Complaints have surfaced elsewhere, including over fees that in some cases can be tens of thousands of dollars a month for prime ad space. The company says some advertisers pay nothing.
“I strongly believe their response to advertise for unlicensed cannabis companies is a black eye to the industry,” said Peter Marcus, a spokesman for Denver-based Terrapin Care Station.
Terrapin has three licensed dispensaries in Colorado and has advertised with Weedmaps for years, Marcus said. He said Terrapin worries Weedmaps’ high-profile spat with California regulators will bring unwanted attention from the U.S Justice Department, which continues to prosecute marijuana offences under federal law that still sees cannabis as an illegal drug.
The appeal of black-market shops — and the lure of their ads — was illustrated this month after a raid at an illegal dispensary near Los Angeles.
Even after Los Angeles County sheriff’s deputies shuttered the Compton 20 Cap Collective, hauling out employees and customers in handcuffs and seizing bags of illicit pot, the shop’s page on Weedmaps advertised deals and displayed the dispensary’s products, which included dozens of varieties of cannabis buds, extracts and edibles.
Despite the bust, prospective customers were asking about making purchases.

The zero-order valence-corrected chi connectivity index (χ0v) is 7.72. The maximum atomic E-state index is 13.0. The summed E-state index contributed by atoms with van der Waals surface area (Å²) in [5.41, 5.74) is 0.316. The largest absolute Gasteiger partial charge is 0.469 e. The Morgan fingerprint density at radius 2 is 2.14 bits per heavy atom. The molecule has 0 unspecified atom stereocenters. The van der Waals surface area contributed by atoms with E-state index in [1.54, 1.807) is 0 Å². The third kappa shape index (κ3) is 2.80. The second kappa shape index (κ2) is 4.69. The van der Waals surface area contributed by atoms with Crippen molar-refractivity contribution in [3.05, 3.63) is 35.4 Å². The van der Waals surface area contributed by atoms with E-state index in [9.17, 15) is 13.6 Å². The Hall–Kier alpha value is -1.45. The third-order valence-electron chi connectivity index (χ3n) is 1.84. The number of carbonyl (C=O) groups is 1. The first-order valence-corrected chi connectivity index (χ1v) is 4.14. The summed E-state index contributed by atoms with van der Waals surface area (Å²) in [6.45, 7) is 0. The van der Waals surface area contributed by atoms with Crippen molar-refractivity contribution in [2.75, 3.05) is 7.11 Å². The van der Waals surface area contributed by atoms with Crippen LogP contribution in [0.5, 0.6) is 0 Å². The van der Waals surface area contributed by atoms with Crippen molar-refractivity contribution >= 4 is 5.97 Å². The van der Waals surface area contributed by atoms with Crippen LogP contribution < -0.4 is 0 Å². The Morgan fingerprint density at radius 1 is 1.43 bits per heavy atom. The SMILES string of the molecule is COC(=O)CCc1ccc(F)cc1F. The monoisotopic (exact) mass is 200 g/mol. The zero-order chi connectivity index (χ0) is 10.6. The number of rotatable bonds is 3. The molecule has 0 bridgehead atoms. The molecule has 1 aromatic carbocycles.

“Are they back open again?” one comment read.
In its warning to Weedmaps, one of hundreds of letters sent to businesses that California regulators believe are operating improperly, the state said the company should take down ads from illicit operators and warned the company it could face criminal penalties.
But it wasn’t immediately clear how far that threat would go, since Weedmaps appears to be operating largely as usual. In their letter, the company executives said they would eliminate an internal “identifier” that appeared in business listings that state regulators said could be confused with a valid license number.
The company said in a statement it wants the licensed market to reach a “functional state where the unlicensed market is minimized.”
California regulators are discussing appropriate next steps, state cannabis agency spokesman Alex Traverso said in an email.
In the Legislature, Democratic Assemblyman Jim Cooper of Elk Grove drafted a bill that would penalize unlicensed operators that advertise on the internet, $10,000 for every violation.
“The black market is having a substantial impact on those businesses that are following the rules,” said Mike Ziegler, a Cooper aide.
“They are being undercut by those who choose to operate illegally.”
Associated Press writers Paul Elias in San Francisco and Michael Balsamo in Los Angeles contributed to this report.
Blood, Elias and Balsamo are members of AP’s marijuana beat team. Follow them at https://twitter.com/MichaelRBloodAP , https://twitter.com/paulelias1 , and https://twitter.com/MikeBalsamo1 . Find complete AP marijuana coverage here: apnews.com/tag/LegalMarijuana
Michael R. Blood, The Associated Press